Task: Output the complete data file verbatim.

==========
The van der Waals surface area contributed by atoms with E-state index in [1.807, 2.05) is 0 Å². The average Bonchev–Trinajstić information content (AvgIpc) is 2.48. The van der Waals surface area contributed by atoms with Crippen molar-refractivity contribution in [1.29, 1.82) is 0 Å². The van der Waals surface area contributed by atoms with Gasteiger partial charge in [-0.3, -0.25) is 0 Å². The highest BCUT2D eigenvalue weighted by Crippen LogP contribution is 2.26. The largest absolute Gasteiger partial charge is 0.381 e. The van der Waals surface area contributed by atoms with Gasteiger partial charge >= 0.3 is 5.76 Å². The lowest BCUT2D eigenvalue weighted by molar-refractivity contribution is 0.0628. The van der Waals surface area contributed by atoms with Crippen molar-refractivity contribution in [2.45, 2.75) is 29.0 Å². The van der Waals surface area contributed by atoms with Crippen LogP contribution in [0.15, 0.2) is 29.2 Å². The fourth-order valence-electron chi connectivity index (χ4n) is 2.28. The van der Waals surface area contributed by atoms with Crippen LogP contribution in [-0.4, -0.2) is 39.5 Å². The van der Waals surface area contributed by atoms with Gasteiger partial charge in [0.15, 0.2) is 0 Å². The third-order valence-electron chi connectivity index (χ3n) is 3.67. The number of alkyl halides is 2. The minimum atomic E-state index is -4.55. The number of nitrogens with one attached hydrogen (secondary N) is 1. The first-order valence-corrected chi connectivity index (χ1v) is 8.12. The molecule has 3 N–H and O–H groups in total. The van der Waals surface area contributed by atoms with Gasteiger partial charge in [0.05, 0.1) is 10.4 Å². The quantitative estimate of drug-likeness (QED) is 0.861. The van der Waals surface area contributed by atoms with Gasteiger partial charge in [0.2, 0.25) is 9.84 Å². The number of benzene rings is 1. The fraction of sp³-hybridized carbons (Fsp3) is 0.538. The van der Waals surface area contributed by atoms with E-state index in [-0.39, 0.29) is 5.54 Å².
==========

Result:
The van der Waals surface area contributed by atoms with E-state index in [1.807, 2.05) is 0 Å². The average Bonchev–Trinajstić information content (AvgIpc) is 2.48. The van der Waals surface area contributed by atoms with Crippen molar-refractivity contribution in [1.29, 1.82) is 0 Å². The van der Waals surface area contributed by atoms with Gasteiger partial charge in [-0.3, -0.25) is 0 Å². The highest BCUT2D eigenvalue weighted by Crippen LogP contribution is 2.26. The largest absolute Gasteiger partial charge is 0.381 e. The van der Waals surface area contributed by atoms with Gasteiger partial charge >= 0.3 is 5.76 Å². The lowest BCUT2D eigenvalue weighted by molar-refractivity contribution is 0.0628. The van der Waals surface area contributed by atoms with Crippen molar-refractivity contribution in [2.45, 2.75) is 29.0 Å². The van der Waals surface area contributed by atoms with Crippen LogP contribution in [0.15, 0.2) is 29.2 Å². The fourth-order valence-electron chi connectivity index (χ4n) is 2.28. The van der Waals surface area contributed by atoms with Crippen LogP contribution in [-0.4, -0.2) is 39.5 Å². The van der Waals surface area contributed by atoms with Gasteiger partial charge in [0.15, 0.2) is 0 Å². The third-order valence-electron chi connectivity index (χ3n) is 3.67. The number of alkyl halides is 2. The minimum atomic E-state index is -4.55. The number of nitrogens with one attached hydrogen (secondary N) is 1. The first-order valence-corrected chi connectivity index (χ1v) is 8.12. The molecule has 3 N–H and O–H groups in total. The van der Waals surface area contributed by atoms with Gasteiger partial charge in [0.05, 0.1) is 10.4 Å². The quantitative estimate of drug-likeness (QED) is 0.861. The van der Waals surface area contributed by atoms with Gasteiger partial charge in [0.2, 0.25) is 9.84 Å². The number of benzene rings is 1. The fraction of sp³-hybridized carbons (Fsp3) is 0.538. The van der Waals surface area contributed by atoms with E-state index in [-0.39, 0.29) is 5.54 Å².